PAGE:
It’s always important to follow your dreams. Unless, of course, you maybe shouldn’t?
Directed by Sean Cisterna, Boy City tells the story of five 30-something men who remain committed to their vision of success in the music industry. Despite their age and lack of talent, they believe they have what it takes to make it as a late 90s/2000s-style boy band and they have put their lives on hold to achieve success. Shot using a documentary-style, Boy City follows the rise and fall of the ‘boys’ as they attempt to navigate the vicious world of the music industry, led only by the stars they have in their eyes.
With humour and heart, Boy City is a hilarious satire about holding onto your dreams, even if when its potentially too late to achieve them. Cisterna has always had a way of creating engaging stories and Boy Cityis no different. While its style and humour differs from his more recent work, like The Long Road and From the Vine, Cisterna is well aware of the playfulness required within this style of film and gleefully leans into the silliness.
Admittedly, much of the joy surrounding Boy City stems out of one’s knowledge of the era. During the late 90s to early 2000s, the boy band phenomenon was at its peak. Every week, a new band surfaced out of nowhere to dominate the pop charts and flamed out just as brightly. But for the middle-aged ‘young’ men of Boy City, time means nothing and they believe in their ability to achieve stardom, even if two decades after that era have passed. For them, the music never dies and they cling to their dreams tightly.
Despite its silly premise, Cisterna manages to bring out the humanity of his characters. Although we laugh at their situation, it’s not out of ridicule but out of empathy. These five “innocent” men simply have an aspiration for stardom that has remained out of reach, giving them genuineness that makes them likable (and even relatable). Although they pattern themselves after pop icon Justin Timberlake, these wannabe popstars feel as though they could be same guys that you meet at the coffee shop in the morning or leaving your recycling on the edge of the curb.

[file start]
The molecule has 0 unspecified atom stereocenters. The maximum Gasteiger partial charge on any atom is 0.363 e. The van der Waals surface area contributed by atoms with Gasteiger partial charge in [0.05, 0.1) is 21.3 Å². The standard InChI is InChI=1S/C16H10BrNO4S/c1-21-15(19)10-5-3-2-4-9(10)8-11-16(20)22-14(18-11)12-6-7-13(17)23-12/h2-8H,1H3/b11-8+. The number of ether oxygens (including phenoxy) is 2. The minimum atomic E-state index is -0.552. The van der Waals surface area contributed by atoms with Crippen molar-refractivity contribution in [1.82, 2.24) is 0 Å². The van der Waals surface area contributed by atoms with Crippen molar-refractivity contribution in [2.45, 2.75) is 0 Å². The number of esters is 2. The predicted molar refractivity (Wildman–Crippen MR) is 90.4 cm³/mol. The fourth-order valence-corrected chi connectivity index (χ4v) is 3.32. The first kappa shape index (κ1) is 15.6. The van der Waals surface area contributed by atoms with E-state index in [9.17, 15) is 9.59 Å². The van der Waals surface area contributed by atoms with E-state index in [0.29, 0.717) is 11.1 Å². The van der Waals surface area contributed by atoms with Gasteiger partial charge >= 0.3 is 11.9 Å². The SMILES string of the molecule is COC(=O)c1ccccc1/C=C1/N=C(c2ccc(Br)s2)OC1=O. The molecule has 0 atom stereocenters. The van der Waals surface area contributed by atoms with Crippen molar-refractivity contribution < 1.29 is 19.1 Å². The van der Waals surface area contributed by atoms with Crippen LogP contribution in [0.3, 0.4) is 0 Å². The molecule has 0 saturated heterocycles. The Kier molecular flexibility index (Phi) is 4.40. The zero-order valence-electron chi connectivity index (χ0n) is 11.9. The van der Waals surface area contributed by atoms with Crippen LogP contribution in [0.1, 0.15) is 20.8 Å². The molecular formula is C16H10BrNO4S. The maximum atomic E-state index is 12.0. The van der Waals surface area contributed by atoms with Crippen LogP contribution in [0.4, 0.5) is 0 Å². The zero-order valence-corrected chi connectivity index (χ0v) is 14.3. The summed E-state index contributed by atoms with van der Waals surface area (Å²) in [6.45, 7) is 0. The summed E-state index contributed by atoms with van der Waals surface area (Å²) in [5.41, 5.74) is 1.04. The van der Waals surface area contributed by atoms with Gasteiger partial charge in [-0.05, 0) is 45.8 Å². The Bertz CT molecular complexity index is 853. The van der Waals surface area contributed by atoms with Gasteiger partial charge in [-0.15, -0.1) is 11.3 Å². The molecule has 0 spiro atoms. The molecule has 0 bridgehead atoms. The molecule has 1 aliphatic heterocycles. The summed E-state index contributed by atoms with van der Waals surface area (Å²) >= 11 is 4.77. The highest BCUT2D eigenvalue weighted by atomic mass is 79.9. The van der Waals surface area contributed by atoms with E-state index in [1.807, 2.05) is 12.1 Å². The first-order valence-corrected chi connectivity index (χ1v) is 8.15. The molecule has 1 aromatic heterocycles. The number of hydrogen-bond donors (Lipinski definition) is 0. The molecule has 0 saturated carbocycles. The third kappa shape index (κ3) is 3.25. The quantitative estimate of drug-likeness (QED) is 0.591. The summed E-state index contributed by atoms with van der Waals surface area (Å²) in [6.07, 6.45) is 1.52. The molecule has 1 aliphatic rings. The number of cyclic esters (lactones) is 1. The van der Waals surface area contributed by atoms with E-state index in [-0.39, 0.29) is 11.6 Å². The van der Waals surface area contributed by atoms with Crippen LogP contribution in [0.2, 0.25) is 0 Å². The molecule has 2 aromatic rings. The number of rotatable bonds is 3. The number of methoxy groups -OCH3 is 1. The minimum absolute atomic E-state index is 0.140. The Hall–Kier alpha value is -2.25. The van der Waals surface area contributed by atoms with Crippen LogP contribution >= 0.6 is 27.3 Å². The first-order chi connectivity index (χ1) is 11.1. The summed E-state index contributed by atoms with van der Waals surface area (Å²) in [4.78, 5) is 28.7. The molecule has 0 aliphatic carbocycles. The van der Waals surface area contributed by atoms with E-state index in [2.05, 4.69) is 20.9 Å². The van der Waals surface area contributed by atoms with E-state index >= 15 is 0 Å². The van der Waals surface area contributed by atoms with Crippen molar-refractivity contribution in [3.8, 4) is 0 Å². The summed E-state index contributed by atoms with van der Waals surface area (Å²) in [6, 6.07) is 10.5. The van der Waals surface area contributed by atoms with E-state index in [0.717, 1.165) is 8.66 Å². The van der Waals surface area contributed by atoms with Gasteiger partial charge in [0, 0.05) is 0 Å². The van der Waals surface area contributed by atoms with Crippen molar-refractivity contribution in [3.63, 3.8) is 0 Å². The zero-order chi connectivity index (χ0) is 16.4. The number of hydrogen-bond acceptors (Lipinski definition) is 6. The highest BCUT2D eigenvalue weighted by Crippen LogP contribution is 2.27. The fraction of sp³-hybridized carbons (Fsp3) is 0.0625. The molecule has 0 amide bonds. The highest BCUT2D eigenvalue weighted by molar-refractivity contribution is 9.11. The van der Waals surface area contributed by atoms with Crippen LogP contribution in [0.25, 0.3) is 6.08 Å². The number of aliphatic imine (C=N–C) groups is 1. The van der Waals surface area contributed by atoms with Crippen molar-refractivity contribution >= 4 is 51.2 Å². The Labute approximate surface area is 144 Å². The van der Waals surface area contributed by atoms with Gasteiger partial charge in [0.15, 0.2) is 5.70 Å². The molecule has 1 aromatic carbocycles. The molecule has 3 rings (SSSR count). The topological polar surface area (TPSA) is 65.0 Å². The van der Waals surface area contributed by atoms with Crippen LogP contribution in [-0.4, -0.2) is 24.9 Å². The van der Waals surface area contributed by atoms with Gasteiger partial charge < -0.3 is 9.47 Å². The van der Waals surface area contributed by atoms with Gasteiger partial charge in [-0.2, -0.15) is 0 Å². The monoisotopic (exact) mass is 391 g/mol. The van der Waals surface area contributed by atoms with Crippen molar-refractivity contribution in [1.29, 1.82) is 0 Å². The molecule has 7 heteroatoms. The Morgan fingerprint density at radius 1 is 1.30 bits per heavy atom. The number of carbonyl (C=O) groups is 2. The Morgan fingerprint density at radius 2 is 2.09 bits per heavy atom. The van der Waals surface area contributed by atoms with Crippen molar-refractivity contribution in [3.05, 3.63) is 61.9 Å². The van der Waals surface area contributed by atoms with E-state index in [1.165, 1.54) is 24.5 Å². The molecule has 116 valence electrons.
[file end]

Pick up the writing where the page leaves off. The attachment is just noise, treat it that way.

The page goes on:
In essence, we laugh because we care about them, not out of mockery.
At the same time this is very much a film about knowing what it means to hold onto your dreams, even when those around you tell you to give up. As parents and executives constantly attempt to hit them with doses of reality, their unflinching devotion to their craft makes them endearing. Even though we suspect that success is not in their future (or, at least, not to the degree that they are hoping), we root for them.
But Boy City still manages to mix a healthy dash of reality into its hopes and dreams. From the outset, we understand that these men are out of their depth. Yes, we still hope for what’s best for them yet there’s also a recognition that, sometimes, dreams of superstardom don’t always pay the bills. In this way, Cisterna asks a question about when it becomes foolish (or even dangerous) to keep those wishes in view. Though one no one ever wants to ‘settle’, growing up requires taking responsibility for one’s life and the challenges of getting older. By acknowledging the passage of time, Cisterna does a wonderful job of walking this line as he tells a story that inspires but with a wink. Through its unique blend of joy, empathy and challenge, Boy City is not a story that leans ignorantly into the realities of life yet it also calls the viewer to look to the future.
Boy City is available on VOD on December 27th, 2022.